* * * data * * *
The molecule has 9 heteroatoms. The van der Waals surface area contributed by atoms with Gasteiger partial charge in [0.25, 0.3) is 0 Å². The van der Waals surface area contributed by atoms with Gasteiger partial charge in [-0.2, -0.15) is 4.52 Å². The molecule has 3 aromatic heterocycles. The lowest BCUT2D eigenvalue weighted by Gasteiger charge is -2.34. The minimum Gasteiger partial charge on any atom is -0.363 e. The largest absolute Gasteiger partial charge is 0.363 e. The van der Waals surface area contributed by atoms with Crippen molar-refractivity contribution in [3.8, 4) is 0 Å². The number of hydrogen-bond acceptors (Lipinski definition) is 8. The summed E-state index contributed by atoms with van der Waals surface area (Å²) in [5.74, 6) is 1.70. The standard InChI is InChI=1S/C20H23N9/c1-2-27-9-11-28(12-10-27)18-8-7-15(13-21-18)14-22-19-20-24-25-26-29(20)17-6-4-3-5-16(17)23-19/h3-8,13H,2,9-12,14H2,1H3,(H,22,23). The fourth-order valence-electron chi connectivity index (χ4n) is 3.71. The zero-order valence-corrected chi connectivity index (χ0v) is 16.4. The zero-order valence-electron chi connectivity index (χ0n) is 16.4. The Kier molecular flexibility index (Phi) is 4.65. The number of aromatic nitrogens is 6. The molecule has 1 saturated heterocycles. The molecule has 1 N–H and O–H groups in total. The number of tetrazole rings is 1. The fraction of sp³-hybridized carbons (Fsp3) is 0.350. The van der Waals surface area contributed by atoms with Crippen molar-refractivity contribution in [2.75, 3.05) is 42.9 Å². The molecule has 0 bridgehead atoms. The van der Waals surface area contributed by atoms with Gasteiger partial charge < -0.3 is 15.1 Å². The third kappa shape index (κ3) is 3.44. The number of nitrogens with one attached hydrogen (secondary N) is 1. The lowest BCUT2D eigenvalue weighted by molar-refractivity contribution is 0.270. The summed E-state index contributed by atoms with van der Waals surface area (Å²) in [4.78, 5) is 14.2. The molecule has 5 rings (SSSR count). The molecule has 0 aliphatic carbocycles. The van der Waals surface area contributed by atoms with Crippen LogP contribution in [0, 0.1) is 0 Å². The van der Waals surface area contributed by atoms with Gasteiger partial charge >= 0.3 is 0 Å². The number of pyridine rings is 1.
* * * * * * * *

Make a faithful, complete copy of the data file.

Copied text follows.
The molecule has 9 heteroatoms. The van der Waals surface area contributed by atoms with Gasteiger partial charge in [0.25, 0.3) is 0 Å². The van der Waals surface area contributed by atoms with Gasteiger partial charge in [-0.2, -0.15) is 4.52 Å². The molecule has 3 aromatic heterocycles. The lowest BCUT2D eigenvalue weighted by Gasteiger charge is -2.34. The minimum Gasteiger partial charge on any atom is -0.363 e. The largest absolute Gasteiger partial charge is 0.363 e. The van der Waals surface area contributed by atoms with Crippen molar-refractivity contribution in [3.8, 4) is 0 Å². The number of hydrogen-bond acceptors (Lipinski definition) is 8. The summed E-state index contributed by atoms with van der Waals surface area (Å²) in [5.74, 6) is 1.70. The standard InChI is InChI=1S/C20H23N9/c1-2-27-9-11-28(12-10-27)18-8-7-15(13-21-18)14-22-19-20-24-25-26-29(20)17-6-4-3-5-16(17)23-19/h3-8,13H,2,9-12,14H2,1H3,(H,22,23). The fourth-order valence-electron chi connectivity index (χ4n) is 3.71. The zero-order valence-corrected chi connectivity index (χ0v) is 16.4. The zero-order valence-electron chi connectivity index (χ0n) is 16.4. The Kier molecular flexibility index (Phi) is 4.65. The number of aromatic nitrogens is 6. The molecule has 1 saturated heterocycles. The molecule has 1 N–H and O–H groups in total. The number of tetrazole rings is 1. The fraction of sp³-hybridized carbons (Fsp3) is 0.350. The van der Waals surface area contributed by atoms with Crippen molar-refractivity contribution in [2.75, 3.05) is 42.9 Å². The molecule has 0 bridgehead atoms. The van der Waals surface area contributed by atoms with Gasteiger partial charge < -0.3 is 15.1 Å². The third kappa shape index (κ3) is 3.44. The number of nitrogens with one attached hydrogen (secondary N) is 1. The lowest BCUT2D eigenvalue weighted by molar-refractivity contribution is 0.270. The summed E-state index contributed by atoms with van der Waals surface area (Å²) in [4.78, 5) is 14.2. The molecule has 5 rings (SSSR count). The molecule has 0 aliphatic carbocycles. The van der Waals surface area contributed by atoms with Crippen LogP contribution in [0, 0.1) is 0 Å². The van der Waals surface area contributed by atoms with Gasteiger partial charge >= 0.3 is 0 Å². The number of pyridine rings is 1.